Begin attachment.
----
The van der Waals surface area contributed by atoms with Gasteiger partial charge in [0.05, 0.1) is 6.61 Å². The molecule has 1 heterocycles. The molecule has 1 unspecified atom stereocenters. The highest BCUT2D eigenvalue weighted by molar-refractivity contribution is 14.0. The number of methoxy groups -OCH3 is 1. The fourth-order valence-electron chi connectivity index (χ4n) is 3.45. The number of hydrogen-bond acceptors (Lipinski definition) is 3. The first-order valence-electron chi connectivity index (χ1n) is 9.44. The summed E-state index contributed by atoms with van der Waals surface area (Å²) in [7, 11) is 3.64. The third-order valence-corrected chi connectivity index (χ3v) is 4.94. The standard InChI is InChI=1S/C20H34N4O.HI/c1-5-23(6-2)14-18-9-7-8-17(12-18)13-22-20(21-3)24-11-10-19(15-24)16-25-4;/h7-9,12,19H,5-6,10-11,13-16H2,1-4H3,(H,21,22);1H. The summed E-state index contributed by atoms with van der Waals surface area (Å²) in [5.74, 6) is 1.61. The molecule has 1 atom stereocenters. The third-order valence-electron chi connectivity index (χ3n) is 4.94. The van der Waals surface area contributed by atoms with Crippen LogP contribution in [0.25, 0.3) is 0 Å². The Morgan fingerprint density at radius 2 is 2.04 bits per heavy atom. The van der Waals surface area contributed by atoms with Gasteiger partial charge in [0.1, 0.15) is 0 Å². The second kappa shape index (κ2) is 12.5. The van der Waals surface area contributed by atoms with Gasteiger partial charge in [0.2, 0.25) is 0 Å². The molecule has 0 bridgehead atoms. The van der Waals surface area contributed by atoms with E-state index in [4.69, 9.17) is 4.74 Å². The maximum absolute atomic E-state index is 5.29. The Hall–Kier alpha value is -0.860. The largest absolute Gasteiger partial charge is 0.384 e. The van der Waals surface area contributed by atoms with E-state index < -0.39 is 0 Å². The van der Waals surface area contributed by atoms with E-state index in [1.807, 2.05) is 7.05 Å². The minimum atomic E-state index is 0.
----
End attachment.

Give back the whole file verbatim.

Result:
The van der Waals surface area contributed by atoms with Gasteiger partial charge in [0.05, 0.1) is 6.61 Å². The molecule has 1 heterocycles. The molecule has 1 unspecified atom stereocenters. The highest BCUT2D eigenvalue weighted by molar-refractivity contribution is 14.0. The number of methoxy groups -OCH3 is 1. The fourth-order valence-electron chi connectivity index (χ4n) is 3.45. The number of hydrogen-bond acceptors (Lipinski definition) is 3. The first-order valence-electron chi connectivity index (χ1n) is 9.44. The summed E-state index contributed by atoms with van der Waals surface area (Å²) in [7, 11) is 3.64. The third-order valence-corrected chi connectivity index (χ3v) is 4.94. The standard InChI is InChI=1S/C20H34N4O.HI/c1-5-23(6-2)14-18-9-7-8-17(12-18)13-22-20(21-3)24-11-10-19(15-24)16-25-4;/h7-9,12,19H,5-6,10-11,13-16H2,1-4H3,(H,21,22);1H. The summed E-state index contributed by atoms with van der Waals surface area (Å²) in [5.74, 6) is 1.61. The molecule has 1 atom stereocenters. The third-order valence-electron chi connectivity index (χ3n) is 4.94. The van der Waals surface area contributed by atoms with Crippen LogP contribution in [0.25, 0.3) is 0 Å². The Morgan fingerprint density at radius 2 is 2.04 bits per heavy atom. The van der Waals surface area contributed by atoms with Gasteiger partial charge in [0.1, 0.15) is 0 Å². The second kappa shape index (κ2) is 12.5. The van der Waals surface area contributed by atoms with Gasteiger partial charge in [0.2, 0.25) is 0 Å². The molecule has 0 bridgehead atoms. The van der Waals surface area contributed by atoms with E-state index in [4.69, 9.17) is 4.74 Å². The maximum absolute atomic E-state index is 5.29. The Hall–Kier alpha value is -0.860. The largest absolute Gasteiger partial charge is 0.384 e. The van der Waals surface area contributed by atoms with E-state index < -0.39 is 0 Å². The van der Waals surface area contributed by atoms with E-state index in [1.807, 2.05) is 7.05 Å². The minimum atomic E-state index is 0.